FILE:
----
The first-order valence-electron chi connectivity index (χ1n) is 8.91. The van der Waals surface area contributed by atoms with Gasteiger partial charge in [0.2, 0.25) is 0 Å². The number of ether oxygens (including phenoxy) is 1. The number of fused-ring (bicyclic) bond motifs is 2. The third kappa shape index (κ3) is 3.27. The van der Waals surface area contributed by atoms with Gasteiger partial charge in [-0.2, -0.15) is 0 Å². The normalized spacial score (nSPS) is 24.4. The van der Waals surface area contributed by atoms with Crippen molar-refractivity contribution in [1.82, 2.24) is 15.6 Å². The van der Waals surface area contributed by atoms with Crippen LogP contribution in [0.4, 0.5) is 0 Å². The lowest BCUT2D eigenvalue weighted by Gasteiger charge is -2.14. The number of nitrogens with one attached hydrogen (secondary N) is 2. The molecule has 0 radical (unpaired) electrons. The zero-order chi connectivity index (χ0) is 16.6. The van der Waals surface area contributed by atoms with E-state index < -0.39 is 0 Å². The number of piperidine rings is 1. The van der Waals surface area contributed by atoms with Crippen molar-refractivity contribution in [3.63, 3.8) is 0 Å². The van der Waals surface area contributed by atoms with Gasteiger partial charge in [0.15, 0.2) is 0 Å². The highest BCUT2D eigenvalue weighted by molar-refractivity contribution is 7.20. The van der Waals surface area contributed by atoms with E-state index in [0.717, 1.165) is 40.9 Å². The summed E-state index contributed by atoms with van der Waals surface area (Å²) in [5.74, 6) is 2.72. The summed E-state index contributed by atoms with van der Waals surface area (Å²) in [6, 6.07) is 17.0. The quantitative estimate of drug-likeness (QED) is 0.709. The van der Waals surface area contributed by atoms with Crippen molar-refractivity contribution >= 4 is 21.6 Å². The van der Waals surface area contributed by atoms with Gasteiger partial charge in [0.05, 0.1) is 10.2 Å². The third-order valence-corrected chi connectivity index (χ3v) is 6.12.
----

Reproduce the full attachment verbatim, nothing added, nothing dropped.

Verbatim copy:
The first-order valence-electron chi connectivity index (χ1n) is 8.91. The van der Waals surface area contributed by atoms with Gasteiger partial charge in [0.2, 0.25) is 0 Å². The number of ether oxygens (including phenoxy) is 1. The number of fused-ring (bicyclic) bond motifs is 2. The third kappa shape index (κ3) is 3.27. The van der Waals surface area contributed by atoms with Gasteiger partial charge in [-0.2, -0.15) is 0 Å². The normalized spacial score (nSPS) is 24.4. The van der Waals surface area contributed by atoms with Crippen molar-refractivity contribution in [1.82, 2.24) is 15.6 Å². The van der Waals surface area contributed by atoms with Crippen LogP contribution in [0.4, 0.5) is 0 Å². The lowest BCUT2D eigenvalue weighted by Gasteiger charge is -2.14. The number of nitrogens with one attached hydrogen (secondary N) is 2. The molecule has 0 radical (unpaired) electrons. The zero-order chi connectivity index (χ0) is 16.6. The van der Waals surface area contributed by atoms with E-state index < -0.39 is 0 Å². The number of piperidine rings is 1. The van der Waals surface area contributed by atoms with Crippen molar-refractivity contribution in [3.63, 3.8) is 0 Å². The van der Waals surface area contributed by atoms with Gasteiger partial charge in [0.15, 0.2) is 0 Å². The highest BCUT2D eigenvalue weighted by molar-refractivity contribution is 7.20. The van der Waals surface area contributed by atoms with E-state index in [0.717, 1.165) is 40.9 Å². The summed E-state index contributed by atoms with van der Waals surface area (Å²) in [5.74, 6) is 2.72. The summed E-state index contributed by atoms with van der Waals surface area (Å²) in [6, 6.07) is 17.0. The quantitative estimate of drug-likeness (QED) is 0.709. The van der Waals surface area contributed by atoms with Crippen molar-refractivity contribution >= 4 is 21.6 Å². The van der Waals surface area contributed by atoms with Gasteiger partial charge in [0.05, 0.1) is 10.2 Å². The third-order valence-corrected chi connectivity index (χ3v) is 6.12.